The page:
It is clear from scholarly tradition that wadribuhunna that is referred to in the verse is only relevant in the situation where a married woman has committed open adultery, and that to “beat” a woman simply because she is disobedient cannot possibly be a legitimate understanding.
The greater maqasid or higher objectives of Islamic law regarding marriage indicate that the beating of women is forbidden in Islam; that the wadribuhunna referred to in 4:34 has specific conditions and is to be used only in certain situations. Many Prophetic traditions generally relating to beating and violence in Islamic law support this view.
Therefore, IPV is a separate issue from the context of the verse, and such actions should be condemned unconditionally.
About El Fadl even alludes to the fact that the word “beat” (as used, for instance, in phrases like “to beat around the bush” or “beat it”) in English has many meanings, indicating that “beat” and “strike” in English are not simply limited to violence inflicted with the hands. It is in the same light that he examines the meaning of the Arabic verb used in verse 4:34, stating that “daraba” can cover an equally wide range of meanings. These include to travel, to get out, to strike or beat, to set up or establish, to give, to condemn, to ignore, to seal, to cover, to explain, amongst other meanings.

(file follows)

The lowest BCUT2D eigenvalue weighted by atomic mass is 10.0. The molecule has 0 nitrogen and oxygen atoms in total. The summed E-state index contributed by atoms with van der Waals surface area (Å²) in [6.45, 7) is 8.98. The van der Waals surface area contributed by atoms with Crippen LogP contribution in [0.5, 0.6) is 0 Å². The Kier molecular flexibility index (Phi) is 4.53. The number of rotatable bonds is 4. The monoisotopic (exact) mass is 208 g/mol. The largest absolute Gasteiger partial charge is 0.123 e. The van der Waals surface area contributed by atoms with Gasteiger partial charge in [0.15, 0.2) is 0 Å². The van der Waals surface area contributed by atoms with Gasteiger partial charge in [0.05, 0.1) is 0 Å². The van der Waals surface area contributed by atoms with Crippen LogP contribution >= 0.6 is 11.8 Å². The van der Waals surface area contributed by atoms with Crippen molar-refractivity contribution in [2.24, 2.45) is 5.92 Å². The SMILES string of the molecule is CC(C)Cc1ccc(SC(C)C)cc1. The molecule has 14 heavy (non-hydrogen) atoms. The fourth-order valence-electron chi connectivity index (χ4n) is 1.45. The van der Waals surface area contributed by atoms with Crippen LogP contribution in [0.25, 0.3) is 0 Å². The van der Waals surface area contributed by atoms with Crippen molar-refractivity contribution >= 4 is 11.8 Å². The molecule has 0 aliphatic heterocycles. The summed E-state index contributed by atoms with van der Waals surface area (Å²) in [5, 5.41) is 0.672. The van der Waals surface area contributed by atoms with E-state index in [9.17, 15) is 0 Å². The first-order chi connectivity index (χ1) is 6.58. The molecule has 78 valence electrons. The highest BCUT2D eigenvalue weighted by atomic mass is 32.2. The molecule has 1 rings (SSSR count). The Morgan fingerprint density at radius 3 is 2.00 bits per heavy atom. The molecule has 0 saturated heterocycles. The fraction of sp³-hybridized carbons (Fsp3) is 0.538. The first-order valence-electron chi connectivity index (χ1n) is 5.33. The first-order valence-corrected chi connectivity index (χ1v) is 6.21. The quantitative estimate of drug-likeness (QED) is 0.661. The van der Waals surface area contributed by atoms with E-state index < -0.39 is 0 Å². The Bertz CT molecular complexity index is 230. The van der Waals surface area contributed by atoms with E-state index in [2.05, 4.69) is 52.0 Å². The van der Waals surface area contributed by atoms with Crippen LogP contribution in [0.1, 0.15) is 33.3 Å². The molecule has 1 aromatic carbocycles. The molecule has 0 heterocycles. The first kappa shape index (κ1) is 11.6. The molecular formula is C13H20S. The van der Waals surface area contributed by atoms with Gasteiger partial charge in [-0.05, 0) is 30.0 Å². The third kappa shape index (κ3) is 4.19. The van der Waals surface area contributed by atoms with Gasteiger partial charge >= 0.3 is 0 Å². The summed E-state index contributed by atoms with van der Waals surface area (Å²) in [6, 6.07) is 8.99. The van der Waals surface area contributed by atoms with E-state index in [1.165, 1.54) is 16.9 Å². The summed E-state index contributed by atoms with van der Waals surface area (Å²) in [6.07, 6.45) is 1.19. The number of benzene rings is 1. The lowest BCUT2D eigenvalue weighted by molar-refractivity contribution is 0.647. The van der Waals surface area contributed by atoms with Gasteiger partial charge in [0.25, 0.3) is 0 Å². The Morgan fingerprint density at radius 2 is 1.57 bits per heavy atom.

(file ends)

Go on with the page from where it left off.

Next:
Consistent with this contextualisation, those who render the English translation of wadribuhunna to mean beat/strike argue that it should “not be on the face, or cruelly, or with anything which might leave a mark on the body,” and that “his [man] strokes should be symbolic, the law forbids that which leaves bruises or other marks.”
In other words, the “beating” is conditional, and is “symbolic.” For example, in the fourth edition of The Majestic Qur’an: An English Rendition of its Meanings, Hakim Murad, Mostafa Badawi and Uthman Hutchinson argue that:
“It should be observed that the sanctions of progressive severity to be used against unruly wives are a warning to the latter that things are taking a very serious turn. They are designed to avoid divorce and are not permission for the husband to persecute or batter his wife … If a man has to administer physical correction to a wife, his strokes should be symbolic, the law forbids that which leaves bruises or other marks. A wife with a complaint against her husband’s treatment may apply to a magistrate to deal with the matter.”
In the context of the life of the Prophet and his companions, a person who slapped his slave on the face was required to free them, and this has been explained fully in a hadith that states “whoever beats his slave on the face or beats him unjustly, the expiation is to free the slave.”